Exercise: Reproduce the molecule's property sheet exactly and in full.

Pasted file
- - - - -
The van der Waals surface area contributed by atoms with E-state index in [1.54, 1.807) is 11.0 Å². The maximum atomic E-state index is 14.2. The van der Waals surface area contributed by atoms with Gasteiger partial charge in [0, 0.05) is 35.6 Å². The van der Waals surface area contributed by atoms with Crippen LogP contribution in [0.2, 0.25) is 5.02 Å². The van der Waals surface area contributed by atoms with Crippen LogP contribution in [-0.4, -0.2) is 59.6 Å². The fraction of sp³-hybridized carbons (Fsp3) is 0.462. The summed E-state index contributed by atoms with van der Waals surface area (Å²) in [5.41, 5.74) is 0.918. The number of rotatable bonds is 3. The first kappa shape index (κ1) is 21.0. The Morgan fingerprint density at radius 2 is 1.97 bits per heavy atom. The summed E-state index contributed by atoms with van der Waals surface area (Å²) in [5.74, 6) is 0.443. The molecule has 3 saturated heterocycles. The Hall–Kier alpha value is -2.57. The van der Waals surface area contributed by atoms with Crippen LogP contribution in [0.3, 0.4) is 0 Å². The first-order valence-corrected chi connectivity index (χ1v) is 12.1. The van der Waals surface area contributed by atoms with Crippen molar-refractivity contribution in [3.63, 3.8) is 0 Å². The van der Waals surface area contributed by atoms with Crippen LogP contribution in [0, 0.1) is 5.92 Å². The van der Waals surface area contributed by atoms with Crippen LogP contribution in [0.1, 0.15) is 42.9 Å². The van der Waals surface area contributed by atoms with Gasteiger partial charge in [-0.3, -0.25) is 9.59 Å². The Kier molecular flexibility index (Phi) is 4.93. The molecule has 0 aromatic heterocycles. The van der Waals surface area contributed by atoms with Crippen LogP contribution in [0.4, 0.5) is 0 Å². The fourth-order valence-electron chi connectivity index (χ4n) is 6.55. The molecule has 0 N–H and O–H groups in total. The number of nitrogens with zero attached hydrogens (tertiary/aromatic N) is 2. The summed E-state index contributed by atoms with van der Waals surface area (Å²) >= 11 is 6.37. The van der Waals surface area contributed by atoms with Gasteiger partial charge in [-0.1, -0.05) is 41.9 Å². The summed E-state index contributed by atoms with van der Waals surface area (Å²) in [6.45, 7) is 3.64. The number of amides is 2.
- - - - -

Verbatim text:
The van der Waals surface area contributed by atoms with E-state index in [1.54, 1.807) is 11.0 Å². The maximum atomic E-state index is 14.2. The van der Waals surface area contributed by atoms with Gasteiger partial charge in [0, 0.05) is 35.6 Å². The van der Waals surface area contributed by atoms with Crippen LogP contribution in [0.2, 0.25) is 5.02 Å². The van der Waals surface area contributed by atoms with Crippen LogP contribution in [-0.4, -0.2) is 59.6 Å². The fraction of sp³-hybridized carbons (Fsp3) is 0.462. The summed E-state index contributed by atoms with van der Waals surface area (Å²) in [5.41, 5.74) is 0.918. The number of rotatable bonds is 3. The first kappa shape index (κ1) is 21.0. The Morgan fingerprint density at radius 2 is 1.97 bits per heavy atom. The summed E-state index contributed by atoms with van der Waals surface area (Å²) in [5.74, 6) is 0.443. The molecule has 3 saturated heterocycles. The Hall–Kier alpha value is -2.57. The van der Waals surface area contributed by atoms with Crippen LogP contribution in [0.3, 0.4) is 0 Å². The first-order valence-corrected chi connectivity index (χ1v) is 12.1. The van der Waals surface area contributed by atoms with Crippen molar-refractivity contribution in [3.63, 3.8) is 0 Å². The van der Waals surface area contributed by atoms with Crippen LogP contribution in [0, 0.1) is 5.92 Å². The van der Waals surface area contributed by atoms with Crippen LogP contribution in [0.1, 0.15) is 42.9 Å². The van der Waals surface area contributed by atoms with Gasteiger partial charge in [-0.3, -0.25) is 9.59 Å². The Kier molecular flexibility index (Phi) is 4.93. The molecule has 0 aromatic heterocycles. The van der Waals surface area contributed by atoms with Crippen LogP contribution in [0.4, 0.5) is 0 Å². The fourth-order valence-electron chi connectivity index (χ4n) is 6.55. The molecule has 0 N–H and O–H groups in total. The number of nitrogens with zero attached hydrogens (tertiary/aromatic N) is 2. The summed E-state index contributed by atoms with van der Waals surface area (Å²) >= 11 is 6.37. The van der Waals surface area contributed by atoms with Gasteiger partial charge in [-0.1, -0.05) is 41.9 Å². The summed E-state index contributed by atoms with van der Waals surface area (Å²) in [6.45, 7) is 3.64. The number of amides is 2.